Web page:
Eye injuries can occur in any workplace, but there are certain workplaces that incur higher risks. Making sure that you are providing/using safety glasses that comply with standards is only part of the battle. Selecting the right frames for the job is an essential start.
Higher risk occupations:
If you work in one of the following industries, you are more liable to eye injuries:
- auto repair
Potential Eye Hazards:
You need to wear or provide workplace eye protection when the following potential eye hazards are present:
- Projectiles (dust, concrete, metal, wood and other particles)
- Chemicals (splashes and fumes)
- Radiation (visible light, ultraviolet (UV) radiation, heat or infrared radiation and lasers)
- Blood borne pathogens (hepatitis or HIV) from blood and body fluids
What protection does my job need?
The type of workplace eye protection you need depends on the particular hazards you face in your workplace:
- If you work in an area that has particles, flying objects or dust, you must wear safety glasses with side protection (side shields).
- If you work with chemicals, you must wear goggles.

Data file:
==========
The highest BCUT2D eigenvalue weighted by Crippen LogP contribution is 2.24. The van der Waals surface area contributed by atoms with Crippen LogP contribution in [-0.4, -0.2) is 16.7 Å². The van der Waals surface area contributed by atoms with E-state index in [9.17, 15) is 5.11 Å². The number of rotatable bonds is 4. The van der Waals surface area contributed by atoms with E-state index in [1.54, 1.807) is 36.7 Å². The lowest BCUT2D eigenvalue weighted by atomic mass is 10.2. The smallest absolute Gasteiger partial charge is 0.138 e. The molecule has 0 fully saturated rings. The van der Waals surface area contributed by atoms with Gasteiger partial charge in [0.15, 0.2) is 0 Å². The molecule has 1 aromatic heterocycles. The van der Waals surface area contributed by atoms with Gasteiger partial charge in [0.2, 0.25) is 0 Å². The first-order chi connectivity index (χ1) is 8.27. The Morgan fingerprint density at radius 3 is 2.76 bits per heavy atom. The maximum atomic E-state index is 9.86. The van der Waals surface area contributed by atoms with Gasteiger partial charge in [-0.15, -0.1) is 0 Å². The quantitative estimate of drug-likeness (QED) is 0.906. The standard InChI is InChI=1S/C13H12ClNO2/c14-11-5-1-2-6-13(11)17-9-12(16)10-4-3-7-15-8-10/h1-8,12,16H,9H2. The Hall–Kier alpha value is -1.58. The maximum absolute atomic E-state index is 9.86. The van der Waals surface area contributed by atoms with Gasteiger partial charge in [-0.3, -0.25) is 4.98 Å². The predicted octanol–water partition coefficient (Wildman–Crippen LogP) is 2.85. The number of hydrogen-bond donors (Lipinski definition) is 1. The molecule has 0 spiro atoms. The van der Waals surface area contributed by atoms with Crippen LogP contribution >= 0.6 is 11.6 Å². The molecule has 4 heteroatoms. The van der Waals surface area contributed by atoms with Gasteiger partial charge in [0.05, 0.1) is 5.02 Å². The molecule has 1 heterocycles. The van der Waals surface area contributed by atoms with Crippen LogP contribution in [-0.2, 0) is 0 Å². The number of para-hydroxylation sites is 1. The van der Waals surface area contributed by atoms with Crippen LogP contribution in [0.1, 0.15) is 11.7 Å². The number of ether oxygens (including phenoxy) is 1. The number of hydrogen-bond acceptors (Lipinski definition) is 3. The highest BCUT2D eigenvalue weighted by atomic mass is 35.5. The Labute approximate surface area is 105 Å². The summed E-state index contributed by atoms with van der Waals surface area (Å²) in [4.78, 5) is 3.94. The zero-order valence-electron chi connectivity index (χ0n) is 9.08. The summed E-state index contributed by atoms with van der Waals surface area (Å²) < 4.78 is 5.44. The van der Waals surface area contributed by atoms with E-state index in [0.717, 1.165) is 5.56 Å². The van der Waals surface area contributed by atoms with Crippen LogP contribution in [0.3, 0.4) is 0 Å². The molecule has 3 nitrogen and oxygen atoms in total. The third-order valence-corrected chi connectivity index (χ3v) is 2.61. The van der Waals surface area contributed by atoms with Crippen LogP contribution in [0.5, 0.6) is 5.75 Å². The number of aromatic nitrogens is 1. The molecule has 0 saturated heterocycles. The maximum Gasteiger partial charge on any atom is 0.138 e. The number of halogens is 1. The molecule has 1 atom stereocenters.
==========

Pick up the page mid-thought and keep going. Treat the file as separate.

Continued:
- If you work near hazardous radiation (welding, lasers or fiber optics) you must use special-purpose safety glasses, goggles, face shields or helmets designed for the task.
- If you work in cold environments, safety glasses with anti-fog coating is optimal.
- If you work in front of an electronic screen, a blue light blocking coating will help reduce eye strain.
Know the eye protection needs for your working environment. Do you place side shields on your conventional prescription or fashion eyeglasses? Placing side shields on them is not enough protection to meet the OSHA requirements for many work environments. Are you unsure about what workplace eye protection that you need for your workplace? Simply arrange a meeting with a safety eyewear program provider to assess your needs. It is always better to be safe.
For employers, provide the right safety frames for the employees suited for the the job. Make sure they meet international safety standards (we will cover this next week!).
For employees, seek your company’s safety administrator if you’re worried the frames you’re given are not providing sufficient protection. This not only helps safeguards your eyes, but your fellow workers as well.
Tune in next week for another #SafetyTuesdayTip
A safety eyewear program is not expensive or difficult to implement.
Download our FREE report! “6 Things You Need to Know When Choosing a Safety Eyewear Program Provider”